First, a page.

Balance is a George Buehler designed Otter 50. She was built by Dunn Boatworks in Indiana between 2002 and 2006. Her interior was completed in 2009 in Deltaville, VA, also by Michael Dunn of Dunn Boatworks. The interior cabinets, bulkheads, and trim – all wood for that matter – is either 3/4″ solid oak, or 1 1/4″ solid walnut. There is no plywood or veneer in the boat at all. The hull is 3/16” American mild steel with ½” on keel sides, and 1” at the keel shoe. The hull is exceptionally heavy duty and beautifully welded and crafted. There is no fairing compound on the topsides and the welds are perfectly smooth. The single hard chine is just below the water line, giving her hull a smooth and curvy appeal. This is by far one of the best built steel boats I have ever seen. The interior of the hull is uninsulated and sprayed with three coats of Devoe epoxy and shows next to no rust – only a few tiny spots that rub right off. We take great care to keep her dry and well ventilated and immediately touch up with new epoxy any spots that do show up. The electrical system is completely balanced and the large solar array provides more than enough charging capacity for the huge battery bank. Because of these excellent systems, LED lights, and new 12 volt equipment, we only run the generators for power tools, shop-vac, and maybe every two months for battery charging if it has been particularly cloudy, or during the winter months up north. While in Miami, the Keys, and the Bahamas, the sunlight provides all the power you can use.
Mr. Dunn built this boat for himself and his wife after a long career of building wooden and steel work boats on the Great Lakes. Unfortunately, he fell ill toward her completion and was forced to leave the boat on the hard in Deltaville,VA for over a year; we then purchased the boat in 2010. She had standing rigging, and a basic 120 volt shore power system; but no running rigging and no 12 volt system. I immediately went to work installing a state of the art 12 volt system, and rigging her with all new Harken, Schaeffer and New England Ropes parts. In the process, we sailed Balance from Deltaville, VA to Key West, back up the coast to Annapolis, MD, and from there back down to Ft. Lauderdale, through the Bahamas, and back to Miami where she is now on a mooring in Dinner Key, Coconut Grove. Balance is a very good boat whose life is just beginning. She was well designed, exceptionally well built, competently outfitted and very lightly used. She has many decades of life, travel and adventure through which to carry the right person/people safely, quickly and in style.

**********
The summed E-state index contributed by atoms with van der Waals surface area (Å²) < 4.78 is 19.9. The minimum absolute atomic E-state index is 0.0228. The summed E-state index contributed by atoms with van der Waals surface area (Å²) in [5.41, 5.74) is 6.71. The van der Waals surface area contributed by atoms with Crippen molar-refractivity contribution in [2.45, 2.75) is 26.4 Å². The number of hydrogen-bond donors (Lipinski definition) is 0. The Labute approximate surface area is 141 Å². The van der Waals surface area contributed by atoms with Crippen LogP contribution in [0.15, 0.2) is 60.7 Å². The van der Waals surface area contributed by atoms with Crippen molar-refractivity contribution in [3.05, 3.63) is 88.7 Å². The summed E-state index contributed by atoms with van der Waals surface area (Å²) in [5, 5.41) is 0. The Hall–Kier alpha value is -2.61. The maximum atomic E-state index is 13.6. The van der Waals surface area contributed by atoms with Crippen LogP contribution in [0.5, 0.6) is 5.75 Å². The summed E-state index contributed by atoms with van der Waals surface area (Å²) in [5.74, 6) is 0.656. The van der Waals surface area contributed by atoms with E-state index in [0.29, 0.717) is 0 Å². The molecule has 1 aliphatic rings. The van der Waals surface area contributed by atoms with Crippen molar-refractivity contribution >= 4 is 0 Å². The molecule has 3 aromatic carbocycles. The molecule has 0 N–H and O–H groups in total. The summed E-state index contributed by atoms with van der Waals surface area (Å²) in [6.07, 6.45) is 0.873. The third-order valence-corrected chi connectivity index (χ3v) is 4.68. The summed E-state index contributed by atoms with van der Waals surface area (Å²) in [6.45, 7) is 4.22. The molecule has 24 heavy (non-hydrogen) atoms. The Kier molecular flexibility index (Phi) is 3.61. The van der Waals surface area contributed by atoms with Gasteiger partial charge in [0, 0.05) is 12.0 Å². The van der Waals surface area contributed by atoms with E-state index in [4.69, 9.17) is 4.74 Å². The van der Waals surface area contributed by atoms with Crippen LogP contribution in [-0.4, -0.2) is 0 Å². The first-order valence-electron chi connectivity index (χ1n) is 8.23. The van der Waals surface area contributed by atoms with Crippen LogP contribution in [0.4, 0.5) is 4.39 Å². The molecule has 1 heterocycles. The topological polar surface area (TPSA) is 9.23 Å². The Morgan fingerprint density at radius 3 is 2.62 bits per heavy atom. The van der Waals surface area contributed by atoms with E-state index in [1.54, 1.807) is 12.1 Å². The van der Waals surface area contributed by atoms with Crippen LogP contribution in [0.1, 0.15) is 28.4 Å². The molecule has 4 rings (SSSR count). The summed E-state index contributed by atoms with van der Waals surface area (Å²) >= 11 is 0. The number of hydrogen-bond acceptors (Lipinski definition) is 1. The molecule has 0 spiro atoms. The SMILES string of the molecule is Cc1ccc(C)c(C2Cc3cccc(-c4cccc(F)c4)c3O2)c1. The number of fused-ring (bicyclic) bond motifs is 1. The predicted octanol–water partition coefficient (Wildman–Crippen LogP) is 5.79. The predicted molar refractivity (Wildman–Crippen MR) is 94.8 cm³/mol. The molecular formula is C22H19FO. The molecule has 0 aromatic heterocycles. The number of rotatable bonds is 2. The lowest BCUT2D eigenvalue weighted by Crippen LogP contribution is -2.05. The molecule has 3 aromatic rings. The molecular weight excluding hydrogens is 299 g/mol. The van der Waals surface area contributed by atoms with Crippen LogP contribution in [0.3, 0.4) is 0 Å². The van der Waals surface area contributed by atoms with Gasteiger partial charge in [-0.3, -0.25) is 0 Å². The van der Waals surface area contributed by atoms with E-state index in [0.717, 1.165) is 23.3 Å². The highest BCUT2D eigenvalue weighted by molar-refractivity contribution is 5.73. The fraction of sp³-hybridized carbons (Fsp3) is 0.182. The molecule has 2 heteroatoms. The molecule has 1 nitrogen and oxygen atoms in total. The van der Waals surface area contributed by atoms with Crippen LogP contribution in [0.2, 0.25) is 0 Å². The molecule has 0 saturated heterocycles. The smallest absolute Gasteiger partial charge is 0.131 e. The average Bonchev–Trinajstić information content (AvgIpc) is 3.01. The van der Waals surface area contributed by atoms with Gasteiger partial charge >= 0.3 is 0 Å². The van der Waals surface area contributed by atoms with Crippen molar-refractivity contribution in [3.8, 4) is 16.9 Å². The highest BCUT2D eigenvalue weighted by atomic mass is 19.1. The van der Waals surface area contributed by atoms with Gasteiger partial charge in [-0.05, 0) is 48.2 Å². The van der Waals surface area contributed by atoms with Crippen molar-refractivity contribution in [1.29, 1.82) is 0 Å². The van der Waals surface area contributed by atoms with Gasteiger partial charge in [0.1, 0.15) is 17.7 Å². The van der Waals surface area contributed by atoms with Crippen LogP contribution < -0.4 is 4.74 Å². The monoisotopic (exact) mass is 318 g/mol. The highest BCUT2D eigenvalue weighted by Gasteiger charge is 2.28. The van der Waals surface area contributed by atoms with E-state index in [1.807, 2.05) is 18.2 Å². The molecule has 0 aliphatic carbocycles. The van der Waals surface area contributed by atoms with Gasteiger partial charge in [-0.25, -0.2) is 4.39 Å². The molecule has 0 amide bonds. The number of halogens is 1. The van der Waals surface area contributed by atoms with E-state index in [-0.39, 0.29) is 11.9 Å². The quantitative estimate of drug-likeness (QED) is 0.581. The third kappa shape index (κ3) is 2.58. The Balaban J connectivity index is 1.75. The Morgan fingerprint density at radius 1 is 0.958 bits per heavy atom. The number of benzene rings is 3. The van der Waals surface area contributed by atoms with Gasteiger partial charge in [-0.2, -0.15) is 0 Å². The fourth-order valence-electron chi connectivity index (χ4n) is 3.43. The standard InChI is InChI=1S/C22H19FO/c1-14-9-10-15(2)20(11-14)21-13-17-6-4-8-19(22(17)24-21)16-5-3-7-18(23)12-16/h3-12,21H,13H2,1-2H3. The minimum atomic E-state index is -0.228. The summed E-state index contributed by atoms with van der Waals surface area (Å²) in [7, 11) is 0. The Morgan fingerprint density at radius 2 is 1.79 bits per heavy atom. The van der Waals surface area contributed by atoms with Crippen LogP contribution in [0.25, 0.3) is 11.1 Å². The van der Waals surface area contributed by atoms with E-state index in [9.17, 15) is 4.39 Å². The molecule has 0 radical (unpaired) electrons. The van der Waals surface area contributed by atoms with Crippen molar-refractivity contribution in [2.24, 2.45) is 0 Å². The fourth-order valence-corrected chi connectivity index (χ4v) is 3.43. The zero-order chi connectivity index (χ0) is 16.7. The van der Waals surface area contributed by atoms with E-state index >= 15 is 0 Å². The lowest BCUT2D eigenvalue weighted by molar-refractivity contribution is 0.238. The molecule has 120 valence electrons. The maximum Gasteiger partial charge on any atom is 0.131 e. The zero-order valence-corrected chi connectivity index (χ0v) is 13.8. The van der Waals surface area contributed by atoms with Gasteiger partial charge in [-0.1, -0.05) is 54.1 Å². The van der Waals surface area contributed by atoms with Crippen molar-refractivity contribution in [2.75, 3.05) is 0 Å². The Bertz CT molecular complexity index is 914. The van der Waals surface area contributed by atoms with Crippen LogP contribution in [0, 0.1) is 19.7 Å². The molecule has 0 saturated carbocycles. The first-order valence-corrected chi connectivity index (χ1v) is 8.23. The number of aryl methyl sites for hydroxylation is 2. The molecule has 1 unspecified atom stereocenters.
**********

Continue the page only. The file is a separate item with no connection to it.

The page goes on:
Balance is a true head-turner. We get more comments and attention in anchorages than we might like. People are very curious and impressed, and often jealous. She sails exceptionally well for such a heavy boat; easily cruising at 6 to 7 kts SOG in 12 knots of true breeze. We’ve seen as much as 12 kts SOG with approximately a two to three knot kick from the Gulf Stream, in 20 kts of true breeze. She prefers a broad reach and does very well down wind with the genoa. She climbs best to windward with the yankee and staysail combo. The main likes a reef in winds above 18 kts true, and two reefs over 25 kts true – while still carrying both the yankee and staysail. The mast is a continuos aluminum pole with 5/16” wall thickness and tapers from a 12” base to an 8” top – it is a highway-side light pole. The mast is rated to 120 mph winds without the rigging. This boat is extremely stout while staying simple and easy to sail. My wife and I handle her easily with just the two of us with the help of the lazy jacks, stack pack, autopilot, modern rope clutches, and all self-tailing winches.